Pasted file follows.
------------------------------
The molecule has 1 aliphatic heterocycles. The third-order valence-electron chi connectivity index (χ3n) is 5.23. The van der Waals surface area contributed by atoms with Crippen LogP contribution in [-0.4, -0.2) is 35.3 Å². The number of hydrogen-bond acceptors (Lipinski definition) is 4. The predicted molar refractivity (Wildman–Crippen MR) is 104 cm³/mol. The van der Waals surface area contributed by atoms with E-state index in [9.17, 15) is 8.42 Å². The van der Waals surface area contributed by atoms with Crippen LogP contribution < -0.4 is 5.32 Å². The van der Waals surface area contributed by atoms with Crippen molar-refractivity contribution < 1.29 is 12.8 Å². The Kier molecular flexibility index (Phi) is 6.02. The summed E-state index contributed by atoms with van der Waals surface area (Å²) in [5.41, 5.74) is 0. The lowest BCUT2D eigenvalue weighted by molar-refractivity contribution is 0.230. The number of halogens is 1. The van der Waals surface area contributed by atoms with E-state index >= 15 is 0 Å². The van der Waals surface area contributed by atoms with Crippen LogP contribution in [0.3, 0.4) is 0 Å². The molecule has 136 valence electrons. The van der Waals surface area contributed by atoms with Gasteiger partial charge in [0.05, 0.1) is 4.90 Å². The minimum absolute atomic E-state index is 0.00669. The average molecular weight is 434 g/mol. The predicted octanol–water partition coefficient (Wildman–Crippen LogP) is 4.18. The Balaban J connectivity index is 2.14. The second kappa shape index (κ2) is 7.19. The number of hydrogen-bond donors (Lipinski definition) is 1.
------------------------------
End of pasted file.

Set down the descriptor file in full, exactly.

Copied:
The molecule has 1 aliphatic heterocycles. The third-order valence-electron chi connectivity index (χ3n) is 5.23. The van der Waals surface area contributed by atoms with Crippen LogP contribution in [-0.4, -0.2) is 35.3 Å². The number of hydrogen-bond acceptors (Lipinski definition) is 4. The predicted molar refractivity (Wildman–Crippen MR) is 104 cm³/mol. The van der Waals surface area contributed by atoms with E-state index in [9.17, 15) is 8.42 Å². The van der Waals surface area contributed by atoms with Crippen LogP contribution < -0.4 is 5.32 Å². The van der Waals surface area contributed by atoms with Crippen molar-refractivity contribution < 1.29 is 12.8 Å². The Kier molecular flexibility index (Phi) is 6.02. The summed E-state index contributed by atoms with van der Waals surface area (Å²) in [5.41, 5.74) is 0. The lowest BCUT2D eigenvalue weighted by molar-refractivity contribution is 0.230. The number of halogens is 1. The van der Waals surface area contributed by atoms with E-state index >= 15 is 0 Å². The van der Waals surface area contributed by atoms with Crippen LogP contribution in [0.3, 0.4) is 0 Å². The molecule has 136 valence electrons. The van der Waals surface area contributed by atoms with Gasteiger partial charge in [0.05, 0.1) is 4.90 Å². The minimum absolute atomic E-state index is 0.00669. The average molecular weight is 434 g/mol. The predicted octanol–water partition coefficient (Wildman–Crippen LogP) is 4.18. The Balaban J connectivity index is 2.14. The second kappa shape index (κ2) is 7.19. The number of hydrogen-bond donors (Lipinski definition) is 1.